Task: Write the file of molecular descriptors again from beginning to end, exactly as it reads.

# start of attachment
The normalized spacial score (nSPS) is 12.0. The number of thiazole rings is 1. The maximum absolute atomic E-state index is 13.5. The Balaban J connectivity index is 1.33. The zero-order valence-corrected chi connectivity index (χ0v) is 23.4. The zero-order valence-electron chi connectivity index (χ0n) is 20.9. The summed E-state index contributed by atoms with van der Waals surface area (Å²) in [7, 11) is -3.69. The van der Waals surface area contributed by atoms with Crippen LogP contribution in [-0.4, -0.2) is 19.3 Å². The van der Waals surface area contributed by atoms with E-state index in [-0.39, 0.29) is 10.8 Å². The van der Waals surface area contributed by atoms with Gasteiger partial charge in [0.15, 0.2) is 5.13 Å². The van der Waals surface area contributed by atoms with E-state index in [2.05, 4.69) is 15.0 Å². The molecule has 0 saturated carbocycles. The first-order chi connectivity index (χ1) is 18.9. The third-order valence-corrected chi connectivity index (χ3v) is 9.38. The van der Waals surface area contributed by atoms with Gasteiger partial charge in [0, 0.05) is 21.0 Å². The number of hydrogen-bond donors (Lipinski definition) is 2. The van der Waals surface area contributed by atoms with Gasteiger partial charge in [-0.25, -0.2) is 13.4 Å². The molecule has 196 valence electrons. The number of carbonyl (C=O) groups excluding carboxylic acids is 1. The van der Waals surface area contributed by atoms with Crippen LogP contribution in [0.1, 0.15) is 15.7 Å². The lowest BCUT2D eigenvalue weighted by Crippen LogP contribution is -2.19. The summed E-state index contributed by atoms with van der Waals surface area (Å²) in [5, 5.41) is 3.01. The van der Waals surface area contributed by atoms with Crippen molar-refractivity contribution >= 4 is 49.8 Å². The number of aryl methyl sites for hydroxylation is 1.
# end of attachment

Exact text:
The normalized spacial score (nSPS) is 12.0. The number of thiazole rings is 1. The maximum absolute atomic E-state index is 13.5. The Balaban J connectivity index is 1.33. The zero-order valence-corrected chi connectivity index (χ0v) is 23.4. The zero-order valence-electron chi connectivity index (χ0n) is 20.9. The summed E-state index contributed by atoms with van der Waals surface area (Å²) in [7, 11) is -3.69. The van der Waals surface area contributed by atoms with Crippen LogP contribution in [-0.4, -0.2) is 19.3 Å². The van der Waals surface area contributed by atoms with E-state index in [-0.39, 0.29) is 10.8 Å². The van der Waals surface area contributed by atoms with Gasteiger partial charge in [0.15, 0.2) is 5.13 Å². The van der Waals surface area contributed by atoms with E-state index in [2.05, 4.69) is 15.0 Å². The molecule has 0 saturated carbocycles. The first-order chi connectivity index (χ1) is 18.9. The third-order valence-corrected chi connectivity index (χ3v) is 9.38. The van der Waals surface area contributed by atoms with Gasteiger partial charge in [0, 0.05) is 21.0 Å². The number of hydrogen-bond donors (Lipinski definition) is 2. The van der Waals surface area contributed by atoms with Gasteiger partial charge in [-0.25, -0.2) is 13.4 Å². The molecule has 196 valence electrons. The number of carbonyl (C=O) groups excluding carboxylic acids is 1. The van der Waals surface area contributed by atoms with Crippen LogP contribution in [0.1, 0.15) is 15.7 Å². The lowest BCUT2D eigenvalue weighted by Crippen LogP contribution is -2.19. The summed E-state index contributed by atoms with van der Waals surface area (Å²) in [5, 5.41) is 3.01. The van der Waals surface area contributed by atoms with Crippen molar-refractivity contribution >= 4 is 49.8 Å². The number of aryl methyl sites for hydroxylation is 1.